by Scott McClallen
A tie-barred, three-bill package passed the House Thursday, which Great Lakes commercial fishers say would sink at least six of their 13 full-time businesses.
House bills 4567, 4568 and 4569 would ban commercial fishing of yellow perch, walleye and lake trout, reserving those fish for recreational fishers. The bills would also increase penalties on fishers for catching illegal game, as well as regulate their gear.
Bill sponsor Rep. Jim Lilly, R-Park Township, previously told The Center Square he wants to raise commercial fishing license fees because Michigan spends millions of dollars to regulate that market but only reaps a fraction of that in revenue.
“From my perspective, private anglers are paying the vast majority of the cost related to regulations in this market,” Lilly said. “They don’t necessarily get all of the benefits.”
Lakon Williams’s family has run the Bay Port Fish Company since 1978.
Williams told The Center Square that she doesn’t mind increased fees, but that the breed catch restrictions would force about half of the Bay fisheries out of business because yellow perch accounts for about 50 percent of their summer revenue.
She said the Michigan Department of Natural Resources (MDNR) chose to support sport fishers who make up 11 percent of fishing in Michigan.
“We fish for the 89 percent of Michigan that can’t fish themselves,” Williams said.
Williams said the MDNR is trying to push them out of business through heightened regulations.
One regulation would increase mesh-net gaps from 3.5 inches to 4.5 inches, which Williams said would render their 50 trap nets, which cost them more than $200,000, worthless.
The lifting requirement would force fishers to pull every net within 10 days and release the fish they aren’t targeting, regardless of weather or safety, Williams said, adding that she fears fishers may risk lives to follow the law.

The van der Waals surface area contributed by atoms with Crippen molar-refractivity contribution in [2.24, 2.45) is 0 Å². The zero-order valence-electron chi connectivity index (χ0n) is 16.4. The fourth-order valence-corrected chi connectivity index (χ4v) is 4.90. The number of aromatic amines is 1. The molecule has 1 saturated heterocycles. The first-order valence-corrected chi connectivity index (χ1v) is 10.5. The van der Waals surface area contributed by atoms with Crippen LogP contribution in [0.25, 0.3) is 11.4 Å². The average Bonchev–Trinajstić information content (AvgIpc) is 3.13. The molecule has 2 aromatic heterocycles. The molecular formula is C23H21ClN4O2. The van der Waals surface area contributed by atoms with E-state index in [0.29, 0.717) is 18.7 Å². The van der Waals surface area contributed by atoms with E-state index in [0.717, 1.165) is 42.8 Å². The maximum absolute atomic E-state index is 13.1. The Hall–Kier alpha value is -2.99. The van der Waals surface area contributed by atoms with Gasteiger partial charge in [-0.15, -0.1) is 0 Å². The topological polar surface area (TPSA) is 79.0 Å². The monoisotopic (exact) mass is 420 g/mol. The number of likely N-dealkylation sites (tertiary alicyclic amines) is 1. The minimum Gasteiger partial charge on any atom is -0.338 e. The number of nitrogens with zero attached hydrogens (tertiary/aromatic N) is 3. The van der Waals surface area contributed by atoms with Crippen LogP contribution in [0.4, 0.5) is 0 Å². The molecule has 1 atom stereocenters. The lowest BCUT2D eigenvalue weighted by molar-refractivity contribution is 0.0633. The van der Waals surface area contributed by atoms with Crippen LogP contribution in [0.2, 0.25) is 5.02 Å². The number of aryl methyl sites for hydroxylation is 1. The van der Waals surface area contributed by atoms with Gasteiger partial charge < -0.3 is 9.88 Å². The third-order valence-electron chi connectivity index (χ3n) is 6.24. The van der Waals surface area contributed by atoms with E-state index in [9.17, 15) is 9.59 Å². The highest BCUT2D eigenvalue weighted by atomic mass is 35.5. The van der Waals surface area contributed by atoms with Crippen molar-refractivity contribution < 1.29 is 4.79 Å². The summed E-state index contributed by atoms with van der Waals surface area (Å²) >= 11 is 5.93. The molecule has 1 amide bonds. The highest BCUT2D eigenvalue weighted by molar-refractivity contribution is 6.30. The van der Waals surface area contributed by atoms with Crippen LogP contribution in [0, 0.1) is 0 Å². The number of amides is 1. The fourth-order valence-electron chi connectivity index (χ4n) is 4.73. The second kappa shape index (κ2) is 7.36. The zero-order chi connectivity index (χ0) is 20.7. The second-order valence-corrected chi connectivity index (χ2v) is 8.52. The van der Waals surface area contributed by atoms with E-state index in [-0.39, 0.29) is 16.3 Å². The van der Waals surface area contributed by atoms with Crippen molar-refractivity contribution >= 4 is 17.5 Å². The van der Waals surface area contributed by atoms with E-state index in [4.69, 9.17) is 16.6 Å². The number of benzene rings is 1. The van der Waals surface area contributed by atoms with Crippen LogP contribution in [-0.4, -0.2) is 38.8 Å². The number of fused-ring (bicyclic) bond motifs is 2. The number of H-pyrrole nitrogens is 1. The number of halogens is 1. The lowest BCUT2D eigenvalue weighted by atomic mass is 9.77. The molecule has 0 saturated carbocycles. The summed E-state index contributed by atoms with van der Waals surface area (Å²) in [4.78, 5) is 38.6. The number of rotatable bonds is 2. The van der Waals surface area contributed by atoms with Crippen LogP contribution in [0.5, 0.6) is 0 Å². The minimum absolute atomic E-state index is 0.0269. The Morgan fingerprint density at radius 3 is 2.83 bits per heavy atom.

Williams said if the bills passed the Senate and were signed into law, Michiganders will buy Great Lakes fish from Canada or other states that are less fresh and more expensive.
Sport and commercial fishers have shared fish for hundreds of years, she said.
“It’s a shame. While they feed their families, we feed millions of families,” Williams said. “And they don’t care about that.”
Williams said that Great Lakes fishers harvested about 2.5 million pounds of white fish in 2019, which is sold to restaurants, universities, food distributors and customers.
Amber Mae Petersen, the owner/operator of the Fish Monger’s Wife in Muskegon and the secretary-treasurer of Michigan’s Fish Producers Association, told The Center Square the bills strong-arm family-owned commercial fishing companies.
“Commercial fishermen provide to our local communities,” Petersen said. “That is our job. We go out early in the morning, and we work our tails off to sell fish and accommodate people who can’t and don’t have access to the Great Lakes.”
Her husband helps operate Petersen’s Fisheries in Muskegon.
State Rep. Pauline Wendzel, R-Watervliet, said she sponsored one of the bills to protect sport fishing’s economic output of more than $3.7 billion, which supports nearly 28,000 jobs across the state.
“Michigan has some of the most precious natural resources in the world, and it’s important that we have modern regulations in place to protect our resources and ensure that people continue coming into our state to spend tourism dollars that support local communities,” Wendzel said in a statement.
Her bill is backed by the Michigan Steelhead & Salmon Fishermen’s Association and the Michigan United Conservation Club (MUCC).
MUCC Executive Director Amy Trotter celebrated yesterday’s vote in a press release.
“Modernizing decades-old statute is an important first step in protecting game fish from commercial interests,” Trotter said. “Hunter and angler dollars fund the bulk of fisheries management in our state, and our members have demonstrated they won’t stand for subsiding the commercial industry.”
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Scott McClallen is a staff writer covering Michigan and Minnesota for The Center Square. A graduate of Hillsdale College, his work has appeared on Forbes.com and FEE.org. Previously, he worked as a financial analyst at Pepsi.
Photo “Commercial Fixing License” by Mike Baird. CC BY 2.0.